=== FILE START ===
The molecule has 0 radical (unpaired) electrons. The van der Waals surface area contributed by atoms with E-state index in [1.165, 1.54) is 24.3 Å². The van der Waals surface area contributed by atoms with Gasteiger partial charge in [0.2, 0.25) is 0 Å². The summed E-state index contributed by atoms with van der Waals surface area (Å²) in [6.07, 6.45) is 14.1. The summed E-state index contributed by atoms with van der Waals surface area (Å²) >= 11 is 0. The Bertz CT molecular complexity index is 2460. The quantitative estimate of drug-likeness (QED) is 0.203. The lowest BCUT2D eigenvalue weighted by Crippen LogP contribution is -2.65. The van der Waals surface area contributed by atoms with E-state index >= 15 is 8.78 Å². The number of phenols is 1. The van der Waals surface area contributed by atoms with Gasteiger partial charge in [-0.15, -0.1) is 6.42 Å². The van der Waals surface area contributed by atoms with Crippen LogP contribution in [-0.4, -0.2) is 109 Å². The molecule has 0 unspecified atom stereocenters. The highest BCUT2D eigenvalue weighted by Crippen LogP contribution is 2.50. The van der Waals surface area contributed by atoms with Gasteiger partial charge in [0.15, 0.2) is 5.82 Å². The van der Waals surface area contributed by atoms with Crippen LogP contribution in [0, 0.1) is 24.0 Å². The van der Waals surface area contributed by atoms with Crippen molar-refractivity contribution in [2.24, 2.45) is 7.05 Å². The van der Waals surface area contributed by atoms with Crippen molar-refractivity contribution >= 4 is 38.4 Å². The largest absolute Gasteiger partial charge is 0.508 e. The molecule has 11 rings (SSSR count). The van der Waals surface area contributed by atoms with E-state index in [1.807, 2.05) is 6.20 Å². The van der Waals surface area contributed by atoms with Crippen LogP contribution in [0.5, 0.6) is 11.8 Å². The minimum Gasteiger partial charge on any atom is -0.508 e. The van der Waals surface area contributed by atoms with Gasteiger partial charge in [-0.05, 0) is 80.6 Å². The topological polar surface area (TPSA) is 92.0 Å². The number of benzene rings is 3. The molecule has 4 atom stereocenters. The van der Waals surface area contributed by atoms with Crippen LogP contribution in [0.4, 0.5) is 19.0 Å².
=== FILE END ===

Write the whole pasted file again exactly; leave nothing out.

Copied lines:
The molecule has 0 radical (unpaired) electrons. The van der Waals surface area contributed by atoms with E-state index in [1.165, 1.54) is 24.3 Å². The van der Waals surface area contributed by atoms with Gasteiger partial charge in [0.2, 0.25) is 0 Å². The summed E-state index contributed by atoms with van der Waals surface area (Å²) in [6.07, 6.45) is 14.1. The summed E-state index contributed by atoms with van der Waals surface area (Å²) >= 11 is 0. The Bertz CT molecular complexity index is 2460. The quantitative estimate of drug-likeness (QED) is 0.203. The lowest BCUT2D eigenvalue weighted by Crippen LogP contribution is -2.65. The van der Waals surface area contributed by atoms with E-state index >= 15 is 8.78 Å². The number of phenols is 1. The van der Waals surface area contributed by atoms with Gasteiger partial charge in [-0.15, -0.1) is 6.42 Å². The van der Waals surface area contributed by atoms with Crippen LogP contribution in [-0.4, -0.2) is 109 Å². The molecule has 0 unspecified atom stereocenters. The highest BCUT2D eigenvalue weighted by Crippen LogP contribution is 2.50. The van der Waals surface area contributed by atoms with Gasteiger partial charge in [0.15, 0.2) is 5.82 Å². The van der Waals surface area contributed by atoms with Crippen LogP contribution in [0, 0.1) is 24.0 Å². The van der Waals surface area contributed by atoms with Crippen molar-refractivity contribution in [2.24, 2.45) is 7.05 Å². The van der Waals surface area contributed by atoms with Crippen molar-refractivity contribution >= 4 is 38.4 Å². The largest absolute Gasteiger partial charge is 0.508 e. The molecule has 11 rings (SSSR count). The van der Waals surface area contributed by atoms with E-state index in [1.807, 2.05) is 6.20 Å². The van der Waals surface area contributed by atoms with Crippen LogP contribution in [0.5, 0.6) is 11.8 Å². The minimum Gasteiger partial charge on any atom is -0.508 e. The van der Waals surface area contributed by atoms with Gasteiger partial charge in [-0.05, 0) is 80.6 Å². The topological polar surface area (TPSA) is 92.0 Å². The number of benzene rings is 3. The molecule has 4 atom stereocenters. The van der Waals surface area contributed by atoms with Crippen LogP contribution in [0.4, 0.5) is 19.0 Å².